THREE MONTHS AGO.
Nancy was in hysterics as she hid in the closet. She looked down at her trembling hands as the blood on them turned a blackish color.
She kept repeating in her mind: This isn't real. This isn't real. It can't be real. They're all dead.
Her neck had a burning sensation, as steamy breath ran along the nape of her neck. Nancy kept her eyes forward, as a wet sensation filled her left ear.
EARLIER THAT DAY.
It was a year to the day, and Nancy Thompson sat alone at Postino's. She ordered a Pinot Grigio in remembrance of Tina Lane—her friend for well over a decade.
In a last ditch effort to save her marriage, Tina went under the knife for the ultimate makeover. Nobody could have anticipated that Tina would have a fatal allergic reaction. She flat lined on the operation table. Nobody knew about Tina's decision. If she had, Nancy would've talked Tina out of the procedure—not only for moral reasons, but also because of her friend's heart arrhythmia. Nancy remembers vividly the call she received from Tina's mother Hilda. She was helping her daughter Kristen with her homecoming dress. The scissors practically flew out of her hand in shock. Her son Alistair barely caught Nancy in midair as she fainted.
For a while after Tina's death, Nancy pitied her friend for letting a marriage destroy her self-esteem. Rod Lane might've had the face of Adonis, but his boyish charms never appealed to Nancy. How ridiculous for a thirtysomething man to be chasing women fresh out of high school. Nancy never really cared for Rod's penchant for scotch and sports cars. But Tina couldn't get enough of Rod, and the fact that he was nine years younger made her feel energized. Tina was always sunny and bubbly for Nancy. But in private, Tina must've have been wrestling with her insecurities.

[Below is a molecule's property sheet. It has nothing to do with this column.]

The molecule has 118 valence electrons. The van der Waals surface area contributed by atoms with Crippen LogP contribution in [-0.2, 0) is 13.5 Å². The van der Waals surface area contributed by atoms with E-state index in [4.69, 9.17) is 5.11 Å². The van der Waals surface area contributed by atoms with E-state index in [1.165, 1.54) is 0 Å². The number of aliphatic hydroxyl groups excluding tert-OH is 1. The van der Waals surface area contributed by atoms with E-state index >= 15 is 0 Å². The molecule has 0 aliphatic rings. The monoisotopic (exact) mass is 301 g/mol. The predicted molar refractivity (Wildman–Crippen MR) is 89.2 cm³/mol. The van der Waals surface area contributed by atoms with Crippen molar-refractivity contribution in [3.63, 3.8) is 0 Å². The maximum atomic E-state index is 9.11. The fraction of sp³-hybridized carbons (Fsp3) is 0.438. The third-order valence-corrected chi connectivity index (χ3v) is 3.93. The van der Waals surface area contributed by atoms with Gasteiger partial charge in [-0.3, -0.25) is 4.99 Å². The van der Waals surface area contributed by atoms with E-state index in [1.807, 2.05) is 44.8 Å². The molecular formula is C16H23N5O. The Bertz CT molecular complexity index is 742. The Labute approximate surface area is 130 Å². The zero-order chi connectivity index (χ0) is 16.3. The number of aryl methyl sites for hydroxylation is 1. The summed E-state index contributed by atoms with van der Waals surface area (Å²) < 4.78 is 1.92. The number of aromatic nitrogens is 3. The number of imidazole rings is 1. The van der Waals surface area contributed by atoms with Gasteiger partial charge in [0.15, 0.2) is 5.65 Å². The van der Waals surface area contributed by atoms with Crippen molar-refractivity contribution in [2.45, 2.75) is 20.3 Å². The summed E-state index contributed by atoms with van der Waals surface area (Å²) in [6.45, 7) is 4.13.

Once Nancy accepted that Tina would never come back, she began to analyze her own marriage. It seemed that lately her husband Jacob was spending more time at the office. Granted he became a Senator last year. But there was something different about Jacob. When he would call Nancy to cancel their dinner plans, his voice sounded conspiratorial—almost as if he didn't want somebody to hear him. He also spent a lot of weekends working, which left only Nancy and Kristen to attend Alistair's football games.
After Nancy paid her bill, she freshened up in the ladies room. Nancy fiddled with her wavy hair, and frowned at the streak of gray that blossomed by her right ear. I need to make an appointment at Tiffany's. She studied her taut body in the mirror, pleased at what the Pilates were doing for her.
She planned to spend the rest of the day at Whole Foods Market. Tonight's dinner had to be special—for it was Jacob's forty-sixth birthday. She gave Jacob an ultimatum—be there for family dinner, or she will not give him the gift that he pretended not to want (it was a Briel watch).
Tonight's going to be perfect thought Nancy, as she adjusted her silk scarf.
But the night didn't turn out to be perfect. Not at all. In the closet, Freddy Krueger whispered in Nancy's ear: "Did you miss me?"